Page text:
Inherit The Wind Character Analysis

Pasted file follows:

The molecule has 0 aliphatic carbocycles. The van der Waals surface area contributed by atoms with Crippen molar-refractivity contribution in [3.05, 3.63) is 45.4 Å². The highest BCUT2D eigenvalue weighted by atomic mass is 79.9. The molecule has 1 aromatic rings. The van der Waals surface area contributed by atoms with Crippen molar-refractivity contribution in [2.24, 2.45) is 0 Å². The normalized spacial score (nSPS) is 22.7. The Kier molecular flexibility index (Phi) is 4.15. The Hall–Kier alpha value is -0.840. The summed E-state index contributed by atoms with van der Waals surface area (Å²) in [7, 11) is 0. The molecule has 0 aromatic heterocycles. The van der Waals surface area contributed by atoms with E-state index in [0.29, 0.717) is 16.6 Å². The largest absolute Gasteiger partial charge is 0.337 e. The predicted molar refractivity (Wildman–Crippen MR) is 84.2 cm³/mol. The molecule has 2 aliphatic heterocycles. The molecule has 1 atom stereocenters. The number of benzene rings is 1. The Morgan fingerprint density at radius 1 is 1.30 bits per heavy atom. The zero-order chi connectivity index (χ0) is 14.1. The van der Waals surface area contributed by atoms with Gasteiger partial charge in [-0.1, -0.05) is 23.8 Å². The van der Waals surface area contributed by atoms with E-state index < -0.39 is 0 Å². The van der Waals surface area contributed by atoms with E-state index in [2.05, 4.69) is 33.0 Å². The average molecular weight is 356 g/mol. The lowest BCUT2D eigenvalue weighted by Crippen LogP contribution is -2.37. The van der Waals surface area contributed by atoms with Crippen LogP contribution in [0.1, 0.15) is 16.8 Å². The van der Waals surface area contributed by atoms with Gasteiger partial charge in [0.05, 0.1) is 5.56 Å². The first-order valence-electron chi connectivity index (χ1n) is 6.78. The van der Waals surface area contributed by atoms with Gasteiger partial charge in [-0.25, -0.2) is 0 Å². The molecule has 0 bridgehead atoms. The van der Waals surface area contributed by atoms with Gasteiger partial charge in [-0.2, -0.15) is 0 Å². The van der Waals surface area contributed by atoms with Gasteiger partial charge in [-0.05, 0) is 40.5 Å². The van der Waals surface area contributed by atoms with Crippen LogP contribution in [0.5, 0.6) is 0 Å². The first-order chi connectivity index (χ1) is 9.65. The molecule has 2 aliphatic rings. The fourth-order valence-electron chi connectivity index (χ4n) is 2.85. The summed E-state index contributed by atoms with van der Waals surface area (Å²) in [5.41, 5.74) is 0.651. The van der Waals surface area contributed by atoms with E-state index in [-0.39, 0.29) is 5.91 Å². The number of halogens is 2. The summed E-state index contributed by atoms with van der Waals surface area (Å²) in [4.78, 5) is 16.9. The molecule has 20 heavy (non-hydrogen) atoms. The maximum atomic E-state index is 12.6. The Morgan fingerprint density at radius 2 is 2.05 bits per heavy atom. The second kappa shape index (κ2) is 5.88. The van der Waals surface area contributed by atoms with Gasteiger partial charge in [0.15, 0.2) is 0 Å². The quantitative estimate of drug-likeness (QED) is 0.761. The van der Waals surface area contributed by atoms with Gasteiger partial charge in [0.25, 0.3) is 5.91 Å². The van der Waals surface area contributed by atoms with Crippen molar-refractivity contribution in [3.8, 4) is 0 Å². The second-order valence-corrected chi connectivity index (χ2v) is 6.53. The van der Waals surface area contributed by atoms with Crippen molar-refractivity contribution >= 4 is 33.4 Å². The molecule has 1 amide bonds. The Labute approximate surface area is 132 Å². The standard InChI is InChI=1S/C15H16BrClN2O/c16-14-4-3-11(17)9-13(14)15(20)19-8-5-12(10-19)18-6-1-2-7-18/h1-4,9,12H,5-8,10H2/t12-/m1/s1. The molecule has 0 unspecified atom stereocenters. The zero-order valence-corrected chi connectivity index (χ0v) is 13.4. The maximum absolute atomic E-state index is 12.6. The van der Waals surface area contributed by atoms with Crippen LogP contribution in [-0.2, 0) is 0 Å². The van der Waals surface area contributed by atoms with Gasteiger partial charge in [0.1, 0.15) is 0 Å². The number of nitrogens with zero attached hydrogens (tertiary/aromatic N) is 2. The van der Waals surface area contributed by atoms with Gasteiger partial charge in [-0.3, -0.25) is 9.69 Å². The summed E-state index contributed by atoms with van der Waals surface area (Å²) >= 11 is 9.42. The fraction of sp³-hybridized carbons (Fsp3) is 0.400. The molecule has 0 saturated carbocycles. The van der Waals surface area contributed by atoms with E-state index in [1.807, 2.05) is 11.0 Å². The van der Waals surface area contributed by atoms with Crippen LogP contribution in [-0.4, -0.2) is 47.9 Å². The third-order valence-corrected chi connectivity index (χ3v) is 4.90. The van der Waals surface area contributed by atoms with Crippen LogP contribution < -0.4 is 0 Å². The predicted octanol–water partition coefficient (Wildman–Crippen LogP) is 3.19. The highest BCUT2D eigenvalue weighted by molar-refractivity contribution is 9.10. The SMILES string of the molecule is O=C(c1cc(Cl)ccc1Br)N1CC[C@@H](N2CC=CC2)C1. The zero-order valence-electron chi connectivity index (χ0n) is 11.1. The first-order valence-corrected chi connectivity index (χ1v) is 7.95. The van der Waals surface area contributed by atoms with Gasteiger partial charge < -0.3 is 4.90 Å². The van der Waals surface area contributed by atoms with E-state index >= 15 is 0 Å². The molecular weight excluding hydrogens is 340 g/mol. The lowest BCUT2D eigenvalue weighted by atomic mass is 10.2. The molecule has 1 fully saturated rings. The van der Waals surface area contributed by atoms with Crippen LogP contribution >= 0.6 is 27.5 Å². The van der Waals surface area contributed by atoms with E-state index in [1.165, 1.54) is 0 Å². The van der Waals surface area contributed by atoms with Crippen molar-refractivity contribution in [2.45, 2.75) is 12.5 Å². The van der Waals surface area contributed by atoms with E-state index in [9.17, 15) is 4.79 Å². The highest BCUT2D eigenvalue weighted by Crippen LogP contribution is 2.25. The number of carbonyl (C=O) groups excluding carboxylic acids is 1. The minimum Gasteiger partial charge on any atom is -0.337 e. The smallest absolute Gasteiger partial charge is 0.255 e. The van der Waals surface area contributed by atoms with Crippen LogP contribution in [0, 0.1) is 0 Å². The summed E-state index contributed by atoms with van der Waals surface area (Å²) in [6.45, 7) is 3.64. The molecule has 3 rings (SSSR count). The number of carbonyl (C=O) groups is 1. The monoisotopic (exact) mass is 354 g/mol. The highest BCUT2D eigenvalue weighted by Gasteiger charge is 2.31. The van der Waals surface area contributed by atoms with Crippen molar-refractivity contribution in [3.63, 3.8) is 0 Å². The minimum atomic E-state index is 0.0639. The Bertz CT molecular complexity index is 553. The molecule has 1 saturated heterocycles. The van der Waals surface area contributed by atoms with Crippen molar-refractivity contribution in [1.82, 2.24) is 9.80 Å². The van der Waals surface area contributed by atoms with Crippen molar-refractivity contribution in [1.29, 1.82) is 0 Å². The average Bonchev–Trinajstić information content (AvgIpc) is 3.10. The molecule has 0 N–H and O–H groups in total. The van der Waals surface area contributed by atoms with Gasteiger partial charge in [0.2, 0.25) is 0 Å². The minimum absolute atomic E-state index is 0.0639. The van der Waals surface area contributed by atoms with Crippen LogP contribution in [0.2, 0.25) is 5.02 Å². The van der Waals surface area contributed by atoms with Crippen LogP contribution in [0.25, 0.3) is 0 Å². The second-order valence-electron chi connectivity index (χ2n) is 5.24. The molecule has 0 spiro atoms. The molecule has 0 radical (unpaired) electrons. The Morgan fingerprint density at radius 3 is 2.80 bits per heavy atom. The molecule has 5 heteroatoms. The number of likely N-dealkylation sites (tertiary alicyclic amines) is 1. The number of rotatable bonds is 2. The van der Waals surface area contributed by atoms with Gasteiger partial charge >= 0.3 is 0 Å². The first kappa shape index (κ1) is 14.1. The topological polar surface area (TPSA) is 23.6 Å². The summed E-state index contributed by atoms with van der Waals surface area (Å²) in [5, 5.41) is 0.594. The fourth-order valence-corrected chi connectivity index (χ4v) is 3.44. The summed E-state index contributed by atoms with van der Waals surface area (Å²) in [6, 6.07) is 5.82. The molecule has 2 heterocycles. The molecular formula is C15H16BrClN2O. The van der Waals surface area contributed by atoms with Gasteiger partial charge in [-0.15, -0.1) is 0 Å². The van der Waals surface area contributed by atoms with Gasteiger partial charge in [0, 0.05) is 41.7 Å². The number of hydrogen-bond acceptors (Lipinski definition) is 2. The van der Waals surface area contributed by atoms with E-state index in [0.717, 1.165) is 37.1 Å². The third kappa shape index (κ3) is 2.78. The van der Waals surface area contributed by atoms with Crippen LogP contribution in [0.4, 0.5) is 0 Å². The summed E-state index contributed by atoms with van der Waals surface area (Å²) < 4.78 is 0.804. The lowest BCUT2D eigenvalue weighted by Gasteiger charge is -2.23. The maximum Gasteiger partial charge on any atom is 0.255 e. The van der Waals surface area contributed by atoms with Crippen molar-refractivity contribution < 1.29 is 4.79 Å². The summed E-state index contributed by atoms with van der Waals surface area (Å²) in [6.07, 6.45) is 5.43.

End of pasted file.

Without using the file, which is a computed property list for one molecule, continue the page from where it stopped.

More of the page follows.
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Inherit The Wind Paper Andre Gide, a Nobel winning French author, once said, "Society knows perfectly well how to kill a man and has methods more subtle than death”. In "Inherit The Wind" by Jerome Lawrence and Robert E. Lee, this message is declared directly and indirectly through the play. The entire story can be seen as a metaphor as the people were originally cheering for Brady, but at the end of it all he dies a sad man who doesn’t have the praise of Hillsboro. In the play, technology takes the place of Mr. Brady. This idea is first introduced during Hornbeck’s “Wake up, Sleeping Beauty” speech: “The ordinary people / Played a dirty trick on Colonel Brady. / They ceased to exist” (Lawrence & Lee 34-35). Hornbeck goes on to speak of the “inside plumbing in their heads” (34), the “highway through the backwoods” (34), the leafless cousins of the trees “the telephone poles” (35), and “Henry’s Lizzie” (35). These references describe how technology has taken the place of the “Yesterday-Messiah” (35). Brady was once the champion of the common folk but he now stands for nothing. While the speech may provide info on this topic, it is truly the play itself that proves Hornbeck right to almost every detail of his speech. When Brady arrives at the town he is greeted by townsfolk singing, “Gimme that old-time religion” (18). As the play progresses the once great man loses this support in the later part of the book, first partially and then fully at the end of the trial. He is annoyed that the people of the court are starting to laugh with Drummond: “BRADY is nettled: this is his show / and he wants all the laughs” (40). In his final attempt to regain the court, he pleads for attention but “Attention is given him, / not as the inevitable due of a mighty monarch, but grudgingly / and resentfully” (118). His death marks the end of the drama and it proves Hornbeck’s

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